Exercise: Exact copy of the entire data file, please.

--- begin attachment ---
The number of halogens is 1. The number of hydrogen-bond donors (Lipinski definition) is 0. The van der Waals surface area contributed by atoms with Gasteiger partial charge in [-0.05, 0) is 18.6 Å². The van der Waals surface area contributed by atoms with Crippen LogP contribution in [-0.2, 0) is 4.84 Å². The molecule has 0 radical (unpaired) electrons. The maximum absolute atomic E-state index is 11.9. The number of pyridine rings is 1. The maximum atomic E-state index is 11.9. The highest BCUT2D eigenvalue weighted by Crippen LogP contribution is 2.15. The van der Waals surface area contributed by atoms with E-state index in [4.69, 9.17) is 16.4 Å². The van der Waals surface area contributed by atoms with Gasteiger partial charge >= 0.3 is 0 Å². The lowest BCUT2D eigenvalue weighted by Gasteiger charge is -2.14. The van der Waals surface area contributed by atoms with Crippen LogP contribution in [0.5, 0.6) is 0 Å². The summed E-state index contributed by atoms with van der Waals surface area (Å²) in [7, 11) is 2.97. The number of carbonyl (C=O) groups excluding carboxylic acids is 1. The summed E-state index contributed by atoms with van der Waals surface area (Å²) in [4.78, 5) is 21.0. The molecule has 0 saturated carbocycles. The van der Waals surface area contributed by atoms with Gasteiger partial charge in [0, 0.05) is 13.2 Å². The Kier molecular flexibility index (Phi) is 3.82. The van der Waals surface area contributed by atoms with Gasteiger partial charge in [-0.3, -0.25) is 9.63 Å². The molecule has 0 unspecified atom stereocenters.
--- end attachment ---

The number of halogens is 1. The number of hydrogen-bond donors (Lipinski definition) is 0. The van der Waals surface area contributed by atoms with Gasteiger partial charge in [-0.05, 0) is 18.6 Å². The van der Waals surface area contributed by atoms with Crippen LogP contribution in [-0.2, 0) is 4.84 Å². The molecule has 0 radical (unpaired) electrons. The maximum absolute atomic E-state index is 11.9. The number of pyridine rings is 1. The maximum atomic E-state index is 11.9. The highest BCUT2D eigenvalue weighted by Crippen LogP contribution is 2.15. The van der Waals surface area contributed by atoms with E-state index in [4.69, 9.17) is 16.4 Å². The van der Waals surface area contributed by atoms with Gasteiger partial charge >= 0.3 is 0 Å². The lowest BCUT2D eigenvalue weighted by Gasteiger charge is -2.14. The van der Waals surface area contributed by atoms with Crippen LogP contribution in [0.5, 0.6) is 0 Å². The summed E-state index contributed by atoms with van der Waals surface area (Å²) in [7, 11) is 2.97. The number of carbonyl (C=O) groups excluding carboxylic acids is 1. The summed E-state index contributed by atoms with van der Waals surface area (Å²) in [4.78, 5) is 21.0. The molecule has 0 saturated carbocycles. The van der Waals surface area contributed by atoms with Gasteiger partial charge in [0, 0.05) is 13.2 Å². The Kier molecular flexibility index (Phi) is 3.82. The van der Waals surface area contributed by atoms with Gasteiger partial charge in [-0.3, -0.25) is 9.63 Å². The molecule has 0 unspecified atom stereocenters.